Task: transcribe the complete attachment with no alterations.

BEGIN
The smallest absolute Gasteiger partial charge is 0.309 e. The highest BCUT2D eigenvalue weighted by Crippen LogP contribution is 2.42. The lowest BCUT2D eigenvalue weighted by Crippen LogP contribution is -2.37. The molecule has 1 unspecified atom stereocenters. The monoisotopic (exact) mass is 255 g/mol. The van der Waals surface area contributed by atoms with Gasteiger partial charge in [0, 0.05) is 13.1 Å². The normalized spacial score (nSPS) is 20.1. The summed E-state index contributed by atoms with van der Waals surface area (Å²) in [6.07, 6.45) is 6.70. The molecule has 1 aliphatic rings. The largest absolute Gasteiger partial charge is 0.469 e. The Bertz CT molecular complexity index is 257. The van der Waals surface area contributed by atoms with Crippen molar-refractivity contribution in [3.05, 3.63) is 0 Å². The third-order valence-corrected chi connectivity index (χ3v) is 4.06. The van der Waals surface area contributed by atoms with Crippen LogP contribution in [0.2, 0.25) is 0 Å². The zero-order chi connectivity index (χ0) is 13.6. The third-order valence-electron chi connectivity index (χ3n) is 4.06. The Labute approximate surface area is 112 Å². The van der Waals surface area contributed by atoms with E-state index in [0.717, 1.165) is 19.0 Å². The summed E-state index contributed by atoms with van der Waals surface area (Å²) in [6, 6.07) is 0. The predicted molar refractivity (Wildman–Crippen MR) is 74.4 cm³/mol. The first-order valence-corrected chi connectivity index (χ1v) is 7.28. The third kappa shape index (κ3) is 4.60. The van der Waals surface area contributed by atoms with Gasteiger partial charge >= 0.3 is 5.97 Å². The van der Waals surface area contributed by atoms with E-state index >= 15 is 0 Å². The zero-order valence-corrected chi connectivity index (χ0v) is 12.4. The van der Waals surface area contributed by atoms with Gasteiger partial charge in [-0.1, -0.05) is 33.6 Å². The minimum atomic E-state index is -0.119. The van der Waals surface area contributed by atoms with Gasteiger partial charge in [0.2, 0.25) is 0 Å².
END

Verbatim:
The smallest absolute Gasteiger partial charge is 0.309 e. The highest BCUT2D eigenvalue weighted by Crippen LogP contribution is 2.42. The lowest BCUT2D eigenvalue weighted by Crippen LogP contribution is -2.37. The molecule has 1 unspecified atom stereocenters. The monoisotopic (exact) mass is 255 g/mol. The van der Waals surface area contributed by atoms with Gasteiger partial charge in [0, 0.05) is 13.1 Å². The normalized spacial score (nSPS) is 20.1. The summed E-state index contributed by atoms with van der Waals surface area (Å²) in [6.07, 6.45) is 6.70. The molecule has 1 aliphatic rings. The largest absolute Gasteiger partial charge is 0.469 e. The Bertz CT molecular complexity index is 257. The van der Waals surface area contributed by atoms with Crippen molar-refractivity contribution in [3.05, 3.63) is 0 Å². The third-order valence-corrected chi connectivity index (χ3v) is 4.06. The van der Waals surface area contributed by atoms with Crippen LogP contribution in [0.2, 0.25) is 0 Å². The zero-order chi connectivity index (χ0) is 13.6. The third-order valence-electron chi connectivity index (χ3n) is 4.06. The Labute approximate surface area is 112 Å². The van der Waals surface area contributed by atoms with E-state index in [0.717, 1.165) is 19.0 Å². The summed E-state index contributed by atoms with van der Waals surface area (Å²) in [6, 6.07) is 0. The predicted molar refractivity (Wildman–Crippen MR) is 74.4 cm³/mol. The first-order valence-corrected chi connectivity index (χ1v) is 7.28. The third kappa shape index (κ3) is 4.60. The van der Waals surface area contributed by atoms with Gasteiger partial charge >= 0.3 is 5.97 Å². The van der Waals surface area contributed by atoms with E-state index >= 15 is 0 Å². The zero-order valence-corrected chi connectivity index (χ0v) is 12.4. The van der Waals surface area contributed by atoms with Gasteiger partial charge in [-0.1, -0.05) is 33.6 Å². The minimum atomic E-state index is -0.119. The van der Waals surface area contributed by atoms with Gasteiger partial charge in [0.2, 0.25) is 0 Å².